However, EDF argues that the phrase “maintain an existing claim,” added into Section of TSCA in the 2016 amendments, indicates claims are limited to individuals that had previously asserted a claim. Under EDF’s reading, one cannot maintain an existing claim over something it had never previously asserted a claim.  EDF further argues that their reading is supported by broader precedent in trade secret law related to CBI. In EDF’s understanding, any confidentiality claims not filed by an original claimant is a “new claim” prohibited by TSCA §8(b)(8). In its final reply brief (June 14, 2018), EDF argues that EPA’s interpretation incorrectly focuses on the articles, “any” and “an” to completely render the phrase “existing claim” meaningless.

Intervenors Response

Intervenors support and expand EPA’s arguments (filed prior to EDF’s reply). Intervenors argue that the word “maintain” is not limiting to an individual.  Moreover, EPA’s interpretation, allowing any company to assert an existing CBI claim during inventory reset notification, deserves the court’s deference, since EPA’s interpretation is reasonable.

Intervenors underscore that EDF waived its argument for confidentiality as an individual right since it did not raise this issue in comment during the rulemaking period. In reply, EDF states it established its basic theory of confidentiality as an individual right in comments filed with EPA during rulemaking; but did not have the opportunity to expand this argument since EPA only articulated its rationale in its final rule.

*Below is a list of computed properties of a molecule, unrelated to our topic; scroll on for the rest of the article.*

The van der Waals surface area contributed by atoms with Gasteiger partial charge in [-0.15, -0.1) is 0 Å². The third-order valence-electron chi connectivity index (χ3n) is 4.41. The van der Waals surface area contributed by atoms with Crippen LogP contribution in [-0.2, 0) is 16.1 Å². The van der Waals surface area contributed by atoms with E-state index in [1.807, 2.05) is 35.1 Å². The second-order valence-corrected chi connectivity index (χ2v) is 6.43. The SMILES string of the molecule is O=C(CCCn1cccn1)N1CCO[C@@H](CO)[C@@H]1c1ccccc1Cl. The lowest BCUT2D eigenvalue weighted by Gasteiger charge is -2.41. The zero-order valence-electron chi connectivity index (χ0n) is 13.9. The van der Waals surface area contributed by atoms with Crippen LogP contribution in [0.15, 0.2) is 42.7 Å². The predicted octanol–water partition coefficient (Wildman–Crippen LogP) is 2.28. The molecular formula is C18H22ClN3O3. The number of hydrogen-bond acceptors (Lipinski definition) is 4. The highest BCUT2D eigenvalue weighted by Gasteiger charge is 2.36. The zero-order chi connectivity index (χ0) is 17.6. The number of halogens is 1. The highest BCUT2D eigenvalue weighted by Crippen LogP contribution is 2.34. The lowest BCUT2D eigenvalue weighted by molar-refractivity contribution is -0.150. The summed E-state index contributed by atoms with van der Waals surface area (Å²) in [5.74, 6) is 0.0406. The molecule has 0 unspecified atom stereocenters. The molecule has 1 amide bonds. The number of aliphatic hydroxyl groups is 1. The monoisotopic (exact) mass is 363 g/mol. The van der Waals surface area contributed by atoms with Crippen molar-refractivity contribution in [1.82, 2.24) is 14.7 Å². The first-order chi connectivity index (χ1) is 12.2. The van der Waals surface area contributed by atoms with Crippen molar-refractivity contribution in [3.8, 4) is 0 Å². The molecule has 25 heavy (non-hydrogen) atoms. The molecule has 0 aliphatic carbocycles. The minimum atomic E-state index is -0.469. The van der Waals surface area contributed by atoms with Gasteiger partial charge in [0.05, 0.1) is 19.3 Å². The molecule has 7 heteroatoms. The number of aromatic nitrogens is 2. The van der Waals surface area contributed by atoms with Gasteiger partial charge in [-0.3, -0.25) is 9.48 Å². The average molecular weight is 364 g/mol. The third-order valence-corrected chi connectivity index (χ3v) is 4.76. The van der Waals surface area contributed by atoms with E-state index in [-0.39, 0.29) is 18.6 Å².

Lastly, Intervenors argue that EDF’s understanding of TSCA’s procedures germane to establishing CBI is inaccurate.  EDF asserts any company that truly held an interest in maintaining confidentiality would have already notified EPA of its interest when identifying chemicals on the confidential portion of the inventory, prior to initiating manufacture or processing. In response, Intervenors point out that an assertion of confidential identity is not required when inquiring with EPA about the status of a chemical on the confidential portion of the inventory.  EPA also does not require such assertion even if it confirms a chemical is on the confidential portion of the Inventory. Only the first company to market would typically file a CBI claim.  In effect, other companies manufacturing a confidential chemical would not have established their interest with EPA. Moreover, confidentiality is maintained, despite multiple companies knowing identity, due to non-disclosure agreements and other methods used by industry to keep chemical identity out of the public domain.

In its latest intervenors brief, ACA and its fellow intervenors also supported EPA’s rationale for disclosure of “unique identifiers,” and reporting requirements for export-only chemicals.

Looking Ahead

The D.C. Circuit is expected to issue an opinion by the end of 2018. At this writing, oral arguments in the case are not expected. If EPA prevails, the court may vacate and remand portions of the Inventory Reset Rule, requiring EPA to remedy any identified deficiencies in its current final rule. This could eventually lead to a revised Inventory Reset Rule that could require:

  • Companies to establish a successor relationship to an original claimant of CBI or risk disclosure of chemical identity;
  • Companies to provide more information to substantiate that an identity is not discoverable through reverse engineering;
  • EPA to develop procedures to expedite evaluation of CBI claims and publish determinations;
  • EPA to expedite implementation of a system of unique identifiers for confidential chemical identities and publish those identifiers; and
  • Companies to submit notification of active status for export-only chemicals.

ACA will remain engaged in the case as it proceeds.

Contact ACA’s Riaz Zaman for more information.

Copy link
Powered by Social Snap